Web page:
Member communication
Is your primary goal to unify your membership? Nurture their faith? Increase their awareness of what’s happening at church? If so, who are your members? What are their ages, their careers, interests and life situations? For mechanical purposes, what are their online capabilities? Are they tech savvy? Do they have high speed internet?

Outreach
Now, more than ever, the internet offers the widest, quickest access to the greatest masses. Is spreading the gospel is one of your website goals? If so, the world is your audience and you must assume zero faith knowledge. No shop talk allowed!

That’s it for now. Next we’ll look at applying design and content elements to reach your audience.

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USIDF: Milk, Cheese and More!

usidf

Cheese is one of my greatest food pleasures. As is ice cream. And yogurt. And, well, any dairy product, for that matter. So when Deb Boyke from the U.S. National Committee of the International Dairy Federation (USIDF) wanted a new look for its online presence, I was more than happy to oblige.

As a subcommittee of the International Dairy Federation (IDF), Deb wanted to relate their site to the IDF’s, yet maintain an identity of its own. She also wanted to make a bold, attention-getting statement, one that communicates the up-to-date marketing and research in which today’s U.S. dairy industry is involved.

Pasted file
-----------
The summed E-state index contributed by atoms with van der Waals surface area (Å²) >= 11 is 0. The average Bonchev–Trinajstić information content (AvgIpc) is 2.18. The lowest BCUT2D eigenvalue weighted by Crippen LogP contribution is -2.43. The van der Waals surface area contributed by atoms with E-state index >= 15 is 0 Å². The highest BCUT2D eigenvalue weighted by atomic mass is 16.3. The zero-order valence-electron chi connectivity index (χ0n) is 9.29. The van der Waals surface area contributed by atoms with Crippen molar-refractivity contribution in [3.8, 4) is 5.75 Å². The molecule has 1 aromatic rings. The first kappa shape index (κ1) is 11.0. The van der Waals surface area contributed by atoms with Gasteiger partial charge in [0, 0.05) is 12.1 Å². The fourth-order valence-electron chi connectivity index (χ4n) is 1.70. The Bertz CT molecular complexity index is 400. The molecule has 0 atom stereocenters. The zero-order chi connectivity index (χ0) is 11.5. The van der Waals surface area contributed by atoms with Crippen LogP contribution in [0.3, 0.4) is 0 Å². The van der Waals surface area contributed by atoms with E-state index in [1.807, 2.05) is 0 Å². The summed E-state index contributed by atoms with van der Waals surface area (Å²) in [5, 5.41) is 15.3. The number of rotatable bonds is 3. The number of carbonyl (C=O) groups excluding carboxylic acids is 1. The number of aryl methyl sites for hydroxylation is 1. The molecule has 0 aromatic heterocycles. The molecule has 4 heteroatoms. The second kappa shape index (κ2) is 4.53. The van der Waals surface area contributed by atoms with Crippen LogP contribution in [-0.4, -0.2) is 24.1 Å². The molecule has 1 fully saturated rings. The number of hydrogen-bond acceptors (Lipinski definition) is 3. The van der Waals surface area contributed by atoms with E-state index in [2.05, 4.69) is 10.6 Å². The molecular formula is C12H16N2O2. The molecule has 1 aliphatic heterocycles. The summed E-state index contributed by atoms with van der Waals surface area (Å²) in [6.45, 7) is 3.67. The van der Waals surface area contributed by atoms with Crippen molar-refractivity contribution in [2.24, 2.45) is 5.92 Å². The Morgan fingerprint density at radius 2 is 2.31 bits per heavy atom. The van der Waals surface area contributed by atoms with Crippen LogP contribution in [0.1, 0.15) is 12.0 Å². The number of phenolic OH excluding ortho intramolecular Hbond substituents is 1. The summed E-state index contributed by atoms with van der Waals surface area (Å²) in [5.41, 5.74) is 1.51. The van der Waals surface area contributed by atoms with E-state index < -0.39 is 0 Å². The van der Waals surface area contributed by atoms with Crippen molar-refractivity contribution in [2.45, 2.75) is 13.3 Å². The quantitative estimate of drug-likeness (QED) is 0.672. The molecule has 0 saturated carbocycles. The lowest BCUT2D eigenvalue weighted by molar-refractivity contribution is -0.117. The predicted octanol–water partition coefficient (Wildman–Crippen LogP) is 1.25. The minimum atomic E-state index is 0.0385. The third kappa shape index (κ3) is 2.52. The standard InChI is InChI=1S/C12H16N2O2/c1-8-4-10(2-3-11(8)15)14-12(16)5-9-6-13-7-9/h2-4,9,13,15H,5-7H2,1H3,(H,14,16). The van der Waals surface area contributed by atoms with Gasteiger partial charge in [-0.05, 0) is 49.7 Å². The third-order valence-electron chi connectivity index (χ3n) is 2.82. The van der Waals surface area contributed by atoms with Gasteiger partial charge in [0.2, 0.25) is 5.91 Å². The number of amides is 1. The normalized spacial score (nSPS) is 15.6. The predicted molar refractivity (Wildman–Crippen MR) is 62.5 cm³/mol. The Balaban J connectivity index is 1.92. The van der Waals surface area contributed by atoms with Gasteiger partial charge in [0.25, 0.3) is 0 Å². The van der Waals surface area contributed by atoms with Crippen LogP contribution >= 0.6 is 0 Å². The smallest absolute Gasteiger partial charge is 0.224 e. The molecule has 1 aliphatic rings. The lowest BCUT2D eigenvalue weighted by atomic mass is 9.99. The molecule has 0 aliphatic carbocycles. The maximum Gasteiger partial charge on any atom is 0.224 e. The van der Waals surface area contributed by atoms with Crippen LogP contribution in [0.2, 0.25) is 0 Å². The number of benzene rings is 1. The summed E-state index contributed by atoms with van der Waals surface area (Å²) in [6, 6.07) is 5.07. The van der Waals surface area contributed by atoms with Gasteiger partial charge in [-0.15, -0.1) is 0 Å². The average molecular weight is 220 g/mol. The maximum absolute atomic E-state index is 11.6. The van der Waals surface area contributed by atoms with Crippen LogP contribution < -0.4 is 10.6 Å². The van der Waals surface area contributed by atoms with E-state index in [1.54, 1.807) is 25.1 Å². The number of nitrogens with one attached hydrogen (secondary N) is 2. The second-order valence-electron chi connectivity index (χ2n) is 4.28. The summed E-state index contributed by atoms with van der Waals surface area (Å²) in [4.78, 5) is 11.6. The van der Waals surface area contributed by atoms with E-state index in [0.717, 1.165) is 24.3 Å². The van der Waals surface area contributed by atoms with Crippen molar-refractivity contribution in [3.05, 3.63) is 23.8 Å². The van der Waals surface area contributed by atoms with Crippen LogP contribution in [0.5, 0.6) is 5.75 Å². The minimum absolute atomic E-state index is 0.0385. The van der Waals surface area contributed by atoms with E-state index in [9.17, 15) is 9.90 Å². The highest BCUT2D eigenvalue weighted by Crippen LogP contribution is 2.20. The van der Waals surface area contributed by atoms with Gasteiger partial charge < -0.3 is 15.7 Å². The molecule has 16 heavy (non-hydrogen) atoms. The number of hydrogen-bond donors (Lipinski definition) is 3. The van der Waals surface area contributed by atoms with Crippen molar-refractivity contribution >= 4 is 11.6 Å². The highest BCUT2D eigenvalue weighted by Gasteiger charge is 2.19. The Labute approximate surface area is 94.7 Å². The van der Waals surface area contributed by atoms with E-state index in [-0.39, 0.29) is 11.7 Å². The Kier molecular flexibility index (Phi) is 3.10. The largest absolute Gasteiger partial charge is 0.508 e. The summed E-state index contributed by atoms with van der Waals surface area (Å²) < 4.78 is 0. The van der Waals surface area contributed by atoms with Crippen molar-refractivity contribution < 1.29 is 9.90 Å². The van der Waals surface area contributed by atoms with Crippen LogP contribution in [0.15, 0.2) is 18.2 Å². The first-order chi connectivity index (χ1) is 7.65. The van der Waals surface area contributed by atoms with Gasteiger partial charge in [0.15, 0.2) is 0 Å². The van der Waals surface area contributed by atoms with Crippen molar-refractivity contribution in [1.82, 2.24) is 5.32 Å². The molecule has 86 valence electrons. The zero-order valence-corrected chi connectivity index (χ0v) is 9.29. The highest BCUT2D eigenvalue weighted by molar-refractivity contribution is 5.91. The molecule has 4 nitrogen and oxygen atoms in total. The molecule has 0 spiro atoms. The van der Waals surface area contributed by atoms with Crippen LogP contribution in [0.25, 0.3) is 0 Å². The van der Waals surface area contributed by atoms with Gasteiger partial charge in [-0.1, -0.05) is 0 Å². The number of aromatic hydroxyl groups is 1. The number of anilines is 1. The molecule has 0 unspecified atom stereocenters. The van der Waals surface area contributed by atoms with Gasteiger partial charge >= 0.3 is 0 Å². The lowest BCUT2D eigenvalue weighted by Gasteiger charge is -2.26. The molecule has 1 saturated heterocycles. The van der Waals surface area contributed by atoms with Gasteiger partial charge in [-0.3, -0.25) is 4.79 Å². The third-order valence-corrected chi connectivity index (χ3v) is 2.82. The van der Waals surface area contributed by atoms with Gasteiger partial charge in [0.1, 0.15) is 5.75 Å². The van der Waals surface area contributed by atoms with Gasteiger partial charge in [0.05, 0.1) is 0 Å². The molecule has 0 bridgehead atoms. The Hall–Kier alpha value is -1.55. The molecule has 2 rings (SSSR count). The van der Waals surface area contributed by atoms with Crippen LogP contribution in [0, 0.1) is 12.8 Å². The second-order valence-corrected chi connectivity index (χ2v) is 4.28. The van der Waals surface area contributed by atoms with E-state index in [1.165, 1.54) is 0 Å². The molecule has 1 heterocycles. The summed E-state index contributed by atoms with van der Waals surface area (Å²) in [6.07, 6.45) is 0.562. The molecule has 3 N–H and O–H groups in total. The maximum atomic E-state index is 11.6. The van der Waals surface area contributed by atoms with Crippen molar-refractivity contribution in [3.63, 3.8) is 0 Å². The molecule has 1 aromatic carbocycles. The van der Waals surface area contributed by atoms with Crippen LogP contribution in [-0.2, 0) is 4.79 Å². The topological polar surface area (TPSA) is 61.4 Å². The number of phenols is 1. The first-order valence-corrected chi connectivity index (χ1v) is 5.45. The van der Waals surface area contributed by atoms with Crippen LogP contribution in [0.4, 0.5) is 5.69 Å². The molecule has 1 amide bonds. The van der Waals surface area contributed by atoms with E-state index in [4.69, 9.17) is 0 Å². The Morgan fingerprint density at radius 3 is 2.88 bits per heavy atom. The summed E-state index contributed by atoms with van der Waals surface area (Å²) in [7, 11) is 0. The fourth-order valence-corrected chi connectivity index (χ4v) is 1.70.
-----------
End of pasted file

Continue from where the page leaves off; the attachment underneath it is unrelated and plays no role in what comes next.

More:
My job was to create a home page and subpage template that the organization’s inhouse webmaster would then maintain. For its design, I utilized IDF’s blue, teal and purple to create a relationship. I then energized it with a large splash of milk and USIDF photos. Technically, I coded the pages in CSS according to the W3C accessibility standards (a policy I practice in all my web design). This enables the USIDF, a national organization, to more effectively communicate it’s message to all viewers, including those with disabilities.

And now, off for a bit of cheese and crackers…yummm!

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What’s With the Name?

So, what is with my business name?

I admit the name Adunate (ä-doo-NÄ-tay) is a bit foreign. And yes, it’s usually mispronounced and draws a few questions. But that’s okay. It offers me a great opportunity to explain its concept and the work I do for my customers.

Adunate is Latin for “unite, or integrate” (for all you linguistics out there, it’s actually the imperative tense of the verb adunare). Successful visual communication integrates both words and design, and as a writer and graphic designer I specialize in both. I unite words and design for all your communication needs.

Adunate works for other reasons as well. Like, it puts me up front in the alphabetical listings. And adunate.com was an available URL—a major feat nowadays. And finally, after all these years, I get to use the Latin I studied in high school!

Adunate.

ä-doo-NÄ-tay.

Adunate: Uniting words and design for all your communication needs